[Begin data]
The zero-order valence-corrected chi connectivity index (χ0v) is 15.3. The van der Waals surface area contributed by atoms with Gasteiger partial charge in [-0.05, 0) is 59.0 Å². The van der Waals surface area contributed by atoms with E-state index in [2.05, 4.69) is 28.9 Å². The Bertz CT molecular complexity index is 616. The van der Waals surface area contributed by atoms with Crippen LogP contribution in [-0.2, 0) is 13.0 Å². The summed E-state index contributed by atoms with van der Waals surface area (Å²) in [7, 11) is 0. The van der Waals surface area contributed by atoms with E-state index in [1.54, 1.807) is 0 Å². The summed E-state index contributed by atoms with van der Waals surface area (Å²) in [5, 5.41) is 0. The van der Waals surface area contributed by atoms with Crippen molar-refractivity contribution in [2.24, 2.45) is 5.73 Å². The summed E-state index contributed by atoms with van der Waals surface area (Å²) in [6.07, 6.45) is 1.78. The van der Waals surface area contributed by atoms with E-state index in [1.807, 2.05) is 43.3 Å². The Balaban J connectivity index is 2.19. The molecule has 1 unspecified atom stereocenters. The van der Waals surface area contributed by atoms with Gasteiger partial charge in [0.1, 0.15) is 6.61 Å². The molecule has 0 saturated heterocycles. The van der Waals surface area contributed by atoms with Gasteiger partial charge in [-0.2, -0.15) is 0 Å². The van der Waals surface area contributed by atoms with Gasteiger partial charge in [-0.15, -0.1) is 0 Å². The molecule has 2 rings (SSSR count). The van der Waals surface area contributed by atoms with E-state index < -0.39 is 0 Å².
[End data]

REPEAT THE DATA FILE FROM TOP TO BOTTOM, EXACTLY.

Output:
The zero-order valence-corrected chi connectivity index (χ0v) is 15.3. The van der Waals surface area contributed by atoms with Gasteiger partial charge in [-0.05, 0) is 59.0 Å². The van der Waals surface area contributed by atoms with E-state index in [2.05, 4.69) is 28.9 Å². The Bertz CT molecular complexity index is 616. The van der Waals surface area contributed by atoms with Crippen LogP contribution in [-0.2, 0) is 13.0 Å². The summed E-state index contributed by atoms with van der Waals surface area (Å²) in [7, 11) is 0. The van der Waals surface area contributed by atoms with E-state index in [1.54, 1.807) is 0 Å². The summed E-state index contributed by atoms with van der Waals surface area (Å²) in [5, 5.41) is 0. The van der Waals surface area contributed by atoms with Crippen molar-refractivity contribution in [2.24, 2.45) is 5.73 Å². The summed E-state index contributed by atoms with van der Waals surface area (Å²) in [6.07, 6.45) is 1.78. The van der Waals surface area contributed by atoms with E-state index in [1.807, 2.05) is 43.3 Å². The Balaban J connectivity index is 2.19. The molecule has 1 unspecified atom stereocenters. The van der Waals surface area contributed by atoms with Gasteiger partial charge in [0.1, 0.15) is 6.61 Å². The molecule has 0 saturated heterocycles. The van der Waals surface area contributed by atoms with Gasteiger partial charge in [-0.2, -0.15) is 0 Å². The van der Waals surface area contributed by atoms with Gasteiger partial charge in [-0.15, -0.1) is 0 Å². The molecule has 2 rings (SSSR count). The van der Waals surface area contributed by atoms with E-state index < -0.39 is 0 Å².